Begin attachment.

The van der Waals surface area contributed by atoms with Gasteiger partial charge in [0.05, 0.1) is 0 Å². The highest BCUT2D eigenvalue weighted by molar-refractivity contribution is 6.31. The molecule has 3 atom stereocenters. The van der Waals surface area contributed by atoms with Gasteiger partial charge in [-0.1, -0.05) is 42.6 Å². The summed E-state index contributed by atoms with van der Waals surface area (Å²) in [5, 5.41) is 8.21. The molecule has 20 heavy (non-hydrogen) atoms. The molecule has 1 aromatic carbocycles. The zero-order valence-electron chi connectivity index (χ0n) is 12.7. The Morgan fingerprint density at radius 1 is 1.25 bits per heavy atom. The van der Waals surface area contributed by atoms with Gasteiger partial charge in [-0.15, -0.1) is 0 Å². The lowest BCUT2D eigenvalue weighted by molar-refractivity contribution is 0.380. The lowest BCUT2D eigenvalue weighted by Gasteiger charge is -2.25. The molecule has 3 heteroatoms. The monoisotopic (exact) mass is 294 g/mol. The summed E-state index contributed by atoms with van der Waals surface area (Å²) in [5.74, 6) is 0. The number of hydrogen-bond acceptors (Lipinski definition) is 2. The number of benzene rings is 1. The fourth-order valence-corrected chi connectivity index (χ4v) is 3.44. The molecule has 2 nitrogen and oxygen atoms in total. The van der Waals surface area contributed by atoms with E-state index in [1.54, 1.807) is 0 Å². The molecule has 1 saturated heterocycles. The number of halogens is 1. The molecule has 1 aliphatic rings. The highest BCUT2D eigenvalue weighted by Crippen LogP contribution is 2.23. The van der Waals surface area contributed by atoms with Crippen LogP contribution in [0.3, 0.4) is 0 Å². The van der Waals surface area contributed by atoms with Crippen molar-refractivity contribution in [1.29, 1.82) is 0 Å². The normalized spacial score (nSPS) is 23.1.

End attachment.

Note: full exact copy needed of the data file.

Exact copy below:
The van der Waals surface area contributed by atoms with Gasteiger partial charge in [0.05, 0.1) is 0 Å². The highest BCUT2D eigenvalue weighted by molar-refractivity contribution is 6.31. The molecule has 3 atom stereocenters. The van der Waals surface area contributed by atoms with Gasteiger partial charge in [-0.1, -0.05) is 42.6 Å². The summed E-state index contributed by atoms with van der Waals surface area (Å²) in [5, 5.41) is 8.21. The molecule has 20 heavy (non-hydrogen) atoms. The molecule has 1 aromatic carbocycles. The zero-order valence-electron chi connectivity index (χ0n) is 12.7. The Morgan fingerprint density at radius 1 is 1.25 bits per heavy atom. The van der Waals surface area contributed by atoms with Gasteiger partial charge in [-0.15, -0.1) is 0 Å². The lowest BCUT2D eigenvalue weighted by molar-refractivity contribution is 0.380. The lowest BCUT2D eigenvalue weighted by Gasteiger charge is -2.25. The molecule has 3 heteroatoms. The monoisotopic (exact) mass is 294 g/mol. The summed E-state index contributed by atoms with van der Waals surface area (Å²) in [5.74, 6) is 0. The number of hydrogen-bond acceptors (Lipinski definition) is 2. The number of benzene rings is 1. The fourth-order valence-corrected chi connectivity index (χ4v) is 3.44. The molecule has 2 nitrogen and oxygen atoms in total. The van der Waals surface area contributed by atoms with E-state index in [1.54, 1.807) is 0 Å². The molecule has 1 saturated heterocycles. The number of halogens is 1. The molecule has 1 aliphatic rings. The highest BCUT2D eigenvalue weighted by Crippen LogP contribution is 2.23. The van der Waals surface area contributed by atoms with Crippen LogP contribution in [0.3, 0.4) is 0 Å². The van der Waals surface area contributed by atoms with Crippen molar-refractivity contribution in [1.29, 1.82) is 0 Å². The normalized spacial score (nSPS) is 23.1.